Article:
Conditions in barrens are similar to those of open dunes, where animals are adapted to extreme surface temperatures, which regularly reach 120o F (50o C) or more. To survive, dune inhabitants like Fowler’s toad (Bufo fowleri), eastern hognose snake (Heterodon platyrhinos), spider wasps (Family Pompilidae), and wolf spiders (Family Lycosidae) burrow down to reach cooler temperatures and are active at the surface only from evening to morning, when the temperatures are lower. Antlions (Family Myrmeleontidae) have adapted to the environment by building funnel-shaped sand traps where insects and ants become trapped.

Rare Plants

  • Botrychium acuminatum (acute-leaved moonwort, state endangered)
  • Botrychium campestre (prairie moonwort, state threatened)
  • Botrychium hesperium (Western moonwort, state threatened)
  • Cirsium pitcheri (Pitcher’s thistle, federal/state threatened)
  • Orobanche fasciculata (clustered broom-rape, state threatened)
  • Pterospora andromedea (pine-drops, state threatened)

Rare Animals

  • Dendroica discolor (prairie warbler, state endangered)
  • Falco columbarius (merlin, state threatened)
  • Trimerotropis huroniana (Lake Huron locust, state threatened)

Biodiversity Management Considerations

Off-road vehicles result in sand destabilization, which can bury the trees and other vegetation of Great Lakes barrens and the herbaceous or shrub vegetation of adjacent interdunal wetlands. Eliminating illegal off-road vehicle activity is a primary means of protecting the ecological integrity of Great Lakes barrens and associated shoreline communities. Invasive plants such as spotted knapweed (Centaurea stoebe), baby’s breath (Gypsophila paniculata), common St. John’s-wort (Hypericum perforatum), and common mullein (Verbascum thapsus) can stabilize vegetation and result in the loss of dune plants that rely on shifting sand, thereby facilitating the conversion to closed-canopy forest. Monitoring and control efforts to detect and remove invasive species are critical to the long-term viability of Great Lakes barrens.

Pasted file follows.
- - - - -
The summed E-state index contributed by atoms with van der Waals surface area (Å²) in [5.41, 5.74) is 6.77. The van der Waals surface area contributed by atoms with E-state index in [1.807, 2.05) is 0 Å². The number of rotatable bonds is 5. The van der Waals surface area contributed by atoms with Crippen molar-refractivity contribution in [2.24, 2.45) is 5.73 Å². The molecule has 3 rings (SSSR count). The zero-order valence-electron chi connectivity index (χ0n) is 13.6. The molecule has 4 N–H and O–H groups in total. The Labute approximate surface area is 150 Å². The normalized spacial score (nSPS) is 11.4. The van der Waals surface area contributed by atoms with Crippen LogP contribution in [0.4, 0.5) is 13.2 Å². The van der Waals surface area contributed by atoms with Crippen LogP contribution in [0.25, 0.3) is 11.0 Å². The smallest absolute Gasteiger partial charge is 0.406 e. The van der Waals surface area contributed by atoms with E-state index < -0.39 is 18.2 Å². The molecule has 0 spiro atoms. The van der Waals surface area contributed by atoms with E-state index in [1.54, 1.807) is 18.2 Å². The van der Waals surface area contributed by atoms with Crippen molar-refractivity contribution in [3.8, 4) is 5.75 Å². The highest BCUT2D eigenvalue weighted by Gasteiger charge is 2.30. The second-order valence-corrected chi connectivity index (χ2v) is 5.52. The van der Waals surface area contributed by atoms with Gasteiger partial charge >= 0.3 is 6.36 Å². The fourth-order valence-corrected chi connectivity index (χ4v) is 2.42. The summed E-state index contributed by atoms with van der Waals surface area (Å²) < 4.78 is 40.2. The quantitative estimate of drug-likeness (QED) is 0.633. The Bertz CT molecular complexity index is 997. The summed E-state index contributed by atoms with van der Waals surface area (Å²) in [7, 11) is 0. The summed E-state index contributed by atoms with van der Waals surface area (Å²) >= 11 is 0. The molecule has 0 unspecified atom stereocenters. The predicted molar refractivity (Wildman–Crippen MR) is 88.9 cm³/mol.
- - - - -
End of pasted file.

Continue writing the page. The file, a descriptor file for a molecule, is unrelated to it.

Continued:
Variation

Where the community occurs as part of a complex of open dunes, Great Lakes barrens typically dominate the drier depressions between dune ridges, while interdunal wetlands occupy the wet depressions.

Similar Natural Communities

Open dunes, interdunal wetland, pine barrens, and oak-pine barrens.

Relevant Literature

  • Albert, D.A. 2000. Borne of the wind: An introduction to the ecology of Michigan sand dunes. Michigan Natural Features Inventory, Lansing, MI. 63 pp.
  • Arbogast, A.F., and W.L. Loope. 1999. Maximum-limiting ages of Lake Michigan coastal dunes: Their correlation with Holocene lake level history. Journal of Great Lakes Research 25: 372-383.
  • Cowles, H.C. 1899. The ecological relations of the vegetation on the sand dunes of Lake Michigan. Botanical Gazette 27(2): 95-117.
  • Faber-Langendoen, D., ed. 2001. Plant communities of the Midwest: Classification in an ecological context. Association for Biodiversity Information, Arlington, VA. 61 pp. + appendix (705 pp.).
  • Lichtner, J. 1998. Primary succession and forest development on coastal Lake Michigan sand dunes. Ecological Monographs 68: 487-510.
  • Olson, J. 1958. Rates of succession and soil changes on southern Lake Michigan sand dunes. Botanical Gazette 119: 125-170.
  • Thompson, T.A. 1992. Beach-ridge development and lake-level variation in southern Lake Michigan. Sedimentary Geology 80: 305-318.

Page Citation

  • Kost, M.A., D.A. Albert, J.G. Cohen, B.S. Slaughter, R.K. Schillo, C.R. Weber, and K.A. Chapman. 2007. Natural Communities of Michigan: Classification and Description. Michigan Natural Features Inventory, Report No. 2007-21, Lansing, MI.

Page updated on 11-26-2014